Nikhil Sonnad put together a nice interactive based on a working paper by Carl Benedikt Frey and Michael A. Osborne from the University of Oxford. Overall, there’s a decreasing relationship between median wage and likelihood of the position being automated. In other words, the people who can least afford to be unemployed are the most at risk.
More troubling, though, are some of the job categories threatened by automation: food preparation and servers, waiters, retail salespeople, and cashiers. Those same categories are the ones where the economy is adding the most jobs, according to Annie Lowry, reporting for the New York Times:
The National Employment Law Project study found especially strong growth in restaurants and food services, administrative and waste services and retail trades. Those industries — which often pay wages at the federal minimum — accounted for about 40 percent of the increase in private sector employment over the past four years.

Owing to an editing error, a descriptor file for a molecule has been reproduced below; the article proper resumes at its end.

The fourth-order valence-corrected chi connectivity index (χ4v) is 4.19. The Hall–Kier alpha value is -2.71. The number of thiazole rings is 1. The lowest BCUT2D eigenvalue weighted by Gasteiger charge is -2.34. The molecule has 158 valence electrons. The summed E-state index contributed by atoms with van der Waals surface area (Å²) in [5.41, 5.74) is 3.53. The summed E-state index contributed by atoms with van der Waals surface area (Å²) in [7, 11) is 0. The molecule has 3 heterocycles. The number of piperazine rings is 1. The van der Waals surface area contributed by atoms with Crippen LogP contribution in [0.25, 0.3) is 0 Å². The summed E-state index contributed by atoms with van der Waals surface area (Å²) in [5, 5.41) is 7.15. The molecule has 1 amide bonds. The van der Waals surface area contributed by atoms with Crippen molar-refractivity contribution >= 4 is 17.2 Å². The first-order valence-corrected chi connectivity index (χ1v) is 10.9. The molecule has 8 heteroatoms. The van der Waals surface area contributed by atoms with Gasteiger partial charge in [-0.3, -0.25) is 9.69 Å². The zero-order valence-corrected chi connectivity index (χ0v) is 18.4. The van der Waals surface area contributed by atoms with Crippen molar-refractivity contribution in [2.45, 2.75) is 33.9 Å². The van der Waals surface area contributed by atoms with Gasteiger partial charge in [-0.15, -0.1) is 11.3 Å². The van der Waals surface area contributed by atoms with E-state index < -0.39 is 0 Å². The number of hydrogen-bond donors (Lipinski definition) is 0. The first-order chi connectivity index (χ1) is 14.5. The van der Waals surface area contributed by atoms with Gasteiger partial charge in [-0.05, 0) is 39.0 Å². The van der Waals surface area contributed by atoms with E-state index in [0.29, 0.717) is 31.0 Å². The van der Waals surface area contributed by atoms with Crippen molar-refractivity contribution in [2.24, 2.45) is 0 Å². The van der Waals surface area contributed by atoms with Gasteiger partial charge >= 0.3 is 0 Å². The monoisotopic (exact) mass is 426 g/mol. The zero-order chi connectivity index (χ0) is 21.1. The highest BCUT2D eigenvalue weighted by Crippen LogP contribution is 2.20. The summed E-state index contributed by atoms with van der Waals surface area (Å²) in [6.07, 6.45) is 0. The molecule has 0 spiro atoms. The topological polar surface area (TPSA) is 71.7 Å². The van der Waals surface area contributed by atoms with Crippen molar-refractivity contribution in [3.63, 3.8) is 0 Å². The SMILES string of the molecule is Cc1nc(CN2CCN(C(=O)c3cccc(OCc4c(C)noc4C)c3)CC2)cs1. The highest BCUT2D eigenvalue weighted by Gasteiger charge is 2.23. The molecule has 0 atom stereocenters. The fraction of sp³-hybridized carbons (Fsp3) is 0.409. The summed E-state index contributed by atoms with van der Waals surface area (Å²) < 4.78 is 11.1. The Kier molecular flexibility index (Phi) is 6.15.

That’s not good news. Back in September 2013, when Frey and Osborne wrote their working paper, they said 47 percent of U.S. jobs are at risk of being automated. Given the tenor of the recovery, I can’t see that decreasing. Which means that, in the next decade or two, we could be facing another employment crisis.